Valparaiso: Artist’s Paradise

We arrived in Valparaiso after a very uncomfortable and exhausting overnight bus trip from Pucon. Our weary eyes struggled to take in the sights out the taxi windows, but we already had a sense for how unique this city would be. When the taxi screeched to a stop at our hostel, the crooked smirk of an elderly woman with a tight gray bun, thin round glasses, red lipstick and red nails, and a black and white sweater greeted us from the wall. 

We quickly discovered that Valparaiso, derived from the quick blend of va al paraíso (go to paradise), was a true hilly coastal paradise painted with street art on every wall. You couldn’t turn a corner without revealing another masterpiece. We never released our cameras from our palms, because this city was a supermodel with amazing angles. I’ve never taken so many pictures in a matter of three days. 

Our hostel, Planeta Lindo, was owned by a jolly stoned 38 year old named Rodrigo, who lit incense as often as joints and played Bob Marley in his consistently empty reception room. The rooftop view of the city provided constant ooohhs and awws, as we all peered out across the colorful hills to the bright blue sea spotted by naval ships and cargo freights.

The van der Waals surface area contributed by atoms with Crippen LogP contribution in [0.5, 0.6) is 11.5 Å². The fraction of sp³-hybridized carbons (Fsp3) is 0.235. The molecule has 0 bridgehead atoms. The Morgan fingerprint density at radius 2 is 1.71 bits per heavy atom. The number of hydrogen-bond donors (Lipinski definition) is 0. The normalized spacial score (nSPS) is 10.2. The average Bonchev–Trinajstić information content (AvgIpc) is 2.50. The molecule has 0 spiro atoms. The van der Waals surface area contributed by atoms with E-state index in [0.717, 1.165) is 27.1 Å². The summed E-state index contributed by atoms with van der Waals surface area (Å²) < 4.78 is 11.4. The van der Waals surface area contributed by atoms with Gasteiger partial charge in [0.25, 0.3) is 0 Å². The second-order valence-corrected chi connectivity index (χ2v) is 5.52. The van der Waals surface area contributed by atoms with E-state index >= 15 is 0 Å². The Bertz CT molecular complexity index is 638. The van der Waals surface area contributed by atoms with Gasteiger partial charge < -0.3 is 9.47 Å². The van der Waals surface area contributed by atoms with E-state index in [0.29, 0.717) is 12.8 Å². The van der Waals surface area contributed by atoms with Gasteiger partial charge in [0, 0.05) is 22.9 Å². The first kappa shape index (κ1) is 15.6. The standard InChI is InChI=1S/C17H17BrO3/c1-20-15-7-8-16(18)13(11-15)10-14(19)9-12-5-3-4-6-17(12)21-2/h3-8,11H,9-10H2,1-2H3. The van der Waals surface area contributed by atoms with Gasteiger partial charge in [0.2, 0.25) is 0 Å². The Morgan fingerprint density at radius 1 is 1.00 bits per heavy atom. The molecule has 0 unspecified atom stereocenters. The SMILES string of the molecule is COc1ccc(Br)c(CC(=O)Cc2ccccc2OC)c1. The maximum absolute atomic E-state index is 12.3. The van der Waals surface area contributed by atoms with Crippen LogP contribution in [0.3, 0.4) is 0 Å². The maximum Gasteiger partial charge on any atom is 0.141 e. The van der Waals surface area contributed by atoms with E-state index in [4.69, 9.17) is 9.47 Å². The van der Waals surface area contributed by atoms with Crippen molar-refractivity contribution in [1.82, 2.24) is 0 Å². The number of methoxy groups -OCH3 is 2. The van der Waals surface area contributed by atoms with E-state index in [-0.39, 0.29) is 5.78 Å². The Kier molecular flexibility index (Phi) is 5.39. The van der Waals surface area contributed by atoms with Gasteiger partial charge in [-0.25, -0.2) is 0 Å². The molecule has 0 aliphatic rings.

This city that has no founding date, but the most historical port in all of South America, provided a home for immigrants from Germany, Italy, Spain, and England dating back to the 1848 Gold Rush in California. Boats would circle the continent headed for California and stop in Valparaiso on their way up the west coast. They had to extend the space between the port and the 45 hills that make up most of the city, so there would be some flat land to build government buildings.